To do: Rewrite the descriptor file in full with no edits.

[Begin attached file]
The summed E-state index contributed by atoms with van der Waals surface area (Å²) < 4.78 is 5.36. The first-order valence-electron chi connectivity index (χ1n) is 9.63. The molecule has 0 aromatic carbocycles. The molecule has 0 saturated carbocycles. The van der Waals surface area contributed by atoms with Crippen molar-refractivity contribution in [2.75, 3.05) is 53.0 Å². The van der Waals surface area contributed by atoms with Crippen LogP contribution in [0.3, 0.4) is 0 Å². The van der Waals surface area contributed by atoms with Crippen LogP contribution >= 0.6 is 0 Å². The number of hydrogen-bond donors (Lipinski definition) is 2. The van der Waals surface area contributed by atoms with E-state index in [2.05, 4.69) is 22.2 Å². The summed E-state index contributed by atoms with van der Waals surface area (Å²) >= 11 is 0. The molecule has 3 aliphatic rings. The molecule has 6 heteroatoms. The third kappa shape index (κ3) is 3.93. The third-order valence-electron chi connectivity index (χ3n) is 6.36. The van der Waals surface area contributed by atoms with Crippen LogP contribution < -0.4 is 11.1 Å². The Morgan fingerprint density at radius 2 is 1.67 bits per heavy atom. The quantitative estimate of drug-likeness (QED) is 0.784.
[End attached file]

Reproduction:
The summed E-state index contributed by atoms with van der Waals surface area (Å²) < 4.78 is 5.36. The first-order valence-electron chi connectivity index (χ1n) is 9.63. The molecule has 0 aromatic carbocycles. The molecule has 0 saturated carbocycles. The van der Waals surface area contributed by atoms with Crippen molar-refractivity contribution in [2.75, 3.05) is 53.0 Å². The van der Waals surface area contributed by atoms with Crippen LogP contribution in [0.3, 0.4) is 0 Å². The van der Waals surface area contributed by atoms with Crippen LogP contribution >= 0.6 is 0 Å². The number of hydrogen-bond donors (Lipinski definition) is 2. The van der Waals surface area contributed by atoms with E-state index in [2.05, 4.69) is 22.2 Å². The summed E-state index contributed by atoms with van der Waals surface area (Å²) >= 11 is 0. The molecule has 3 aliphatic rings. The molecule has 6 heteroatoms. The third kappa shape index (κ3) is 3.93. The third-order valence-electron chi connectivity index (χ3n) is 6.36. The van der Waals surface area contributed by atoms with Crippen LogP contribution < -0.4 is 11.1 Å². The Morgan fingerprint density at radius 2 is 1.67 bits per heavy atom. The quantitative estimate of drug-likeness (QED) is 0.784.